Michigan to vote on amendment protecting constitutional right to abortion
An amendment protecting the constitutional right to an abortion will go before voters in Michigan this November, a state Supreme Court ruled Thursday.
The court directed the Board of State Canvassers to certify the Reproductive Freedom for All petition for inclusion on the Nov. 8 general election ballot.
The move comes as the fight over abortion rights have been front and center since the U.S. Supreme Court overturned the landmark decision in Roe v Wade in June – leaving it up to states to determine whether abortion would remain legal.
Michigan is one of the states at the center of that fight. The state has a 1931 law on the books that bans abortion with no exceptions for rape and incest. A claims court judge on Wednesday declared the law unconstitutional, but the legal battle is ongoing.
Thursday’s 5-2 decision comes after the Board of State Canvassers deadlocked on the petition to include the abortion amendment on the ballot last week. Opponents challenged its inclusion taking issue with the amendment over the lack of spacing between some words. They argued it amounted to gibberish and should not be included. Both Republicans on the board voted against certifying it; both Democrats voted for it.
But in the majority opinion, the Supreme Court justices said the full text of the amendment was present and regardless of the spacing, all words were there and remained in the same order.
The group Reproductive Freedom for All submitted the petition this summer with more than 750,000 signatures, a record number. Following the Supreme Court order, the group said the effort to promote the measure now kicks into high gear.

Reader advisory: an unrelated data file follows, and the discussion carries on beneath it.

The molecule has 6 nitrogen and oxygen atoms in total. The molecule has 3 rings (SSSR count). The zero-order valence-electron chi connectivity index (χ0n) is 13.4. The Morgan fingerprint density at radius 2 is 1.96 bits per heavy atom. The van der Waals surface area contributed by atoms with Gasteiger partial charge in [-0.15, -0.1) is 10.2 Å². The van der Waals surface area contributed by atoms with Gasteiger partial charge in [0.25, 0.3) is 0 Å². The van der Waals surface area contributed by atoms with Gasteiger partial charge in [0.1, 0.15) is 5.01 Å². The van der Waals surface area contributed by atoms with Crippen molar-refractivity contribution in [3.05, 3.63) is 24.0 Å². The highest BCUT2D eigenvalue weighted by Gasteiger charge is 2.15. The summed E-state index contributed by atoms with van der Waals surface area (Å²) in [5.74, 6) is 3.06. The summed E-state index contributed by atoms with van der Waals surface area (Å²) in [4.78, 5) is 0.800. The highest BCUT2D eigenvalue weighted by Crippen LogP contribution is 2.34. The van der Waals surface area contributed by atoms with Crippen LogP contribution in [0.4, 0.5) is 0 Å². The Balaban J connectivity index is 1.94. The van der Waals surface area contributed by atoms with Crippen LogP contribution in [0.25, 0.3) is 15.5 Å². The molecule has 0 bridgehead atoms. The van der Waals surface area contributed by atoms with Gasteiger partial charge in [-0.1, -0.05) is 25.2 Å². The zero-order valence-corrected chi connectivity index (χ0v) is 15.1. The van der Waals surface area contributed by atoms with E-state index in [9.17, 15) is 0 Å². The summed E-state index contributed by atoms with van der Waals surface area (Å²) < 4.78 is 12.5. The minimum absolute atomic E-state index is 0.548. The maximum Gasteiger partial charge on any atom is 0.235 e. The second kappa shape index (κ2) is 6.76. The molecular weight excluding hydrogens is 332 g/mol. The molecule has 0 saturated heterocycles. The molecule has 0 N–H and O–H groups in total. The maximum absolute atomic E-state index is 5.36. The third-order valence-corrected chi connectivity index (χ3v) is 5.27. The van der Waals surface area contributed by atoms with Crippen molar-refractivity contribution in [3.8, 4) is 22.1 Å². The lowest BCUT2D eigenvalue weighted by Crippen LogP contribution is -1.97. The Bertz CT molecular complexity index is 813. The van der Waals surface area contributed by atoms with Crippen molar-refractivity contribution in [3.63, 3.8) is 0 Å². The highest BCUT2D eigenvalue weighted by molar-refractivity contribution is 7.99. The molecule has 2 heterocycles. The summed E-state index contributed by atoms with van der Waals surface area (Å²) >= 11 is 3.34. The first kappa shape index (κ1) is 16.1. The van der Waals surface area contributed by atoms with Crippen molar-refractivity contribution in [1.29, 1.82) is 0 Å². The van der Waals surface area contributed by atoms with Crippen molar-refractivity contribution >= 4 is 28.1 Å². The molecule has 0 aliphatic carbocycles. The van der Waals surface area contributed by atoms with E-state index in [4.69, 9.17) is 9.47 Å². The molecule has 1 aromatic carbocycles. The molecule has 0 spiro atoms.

“We are energized and motivated now more than ever to restore the protections that were lost under Roe,” said Darci McConnell, the communication director for the Reproductive Freedom for All campaign in a statement.
Citizens to Support MI Women and Children, the coalition that includes Right to Life of Michigan and other anti-abortion groups, reacted on Thursday by urging voters ot reject the amendment.
“It falls to voters now to reject this mistake-ridden, extreme proposal on Election Day,” said spokeswoman Christen Pollo in a statement. “We are confident that a majority will say No to Proposal 3.”
Michigan is one of several states that will put abortion rights before voters after the Supreme Court overturned Roe v Wade. California and Vermont both have ballot initiatives that would protect the constitutional right to an abortion.
Kentuckians will get to decide on an amendment that states there is no constitutional right to an abortion in the state. The ballot initiative in Montana deals with granting personhood protections to fetuses after attempted abortions.
In the August primary, Kansans voted overwhelmingly rejected an amendment 59% to 41% that would have removed the constitutional right to an abortion in the state. If it had passed, it would have paved the way for the GOP-led legislature to pass new restrictions or even ban abortion in Kansas. More than 900,000 people turned out to vote in the primary – a level closer to presidential election turnout in the state.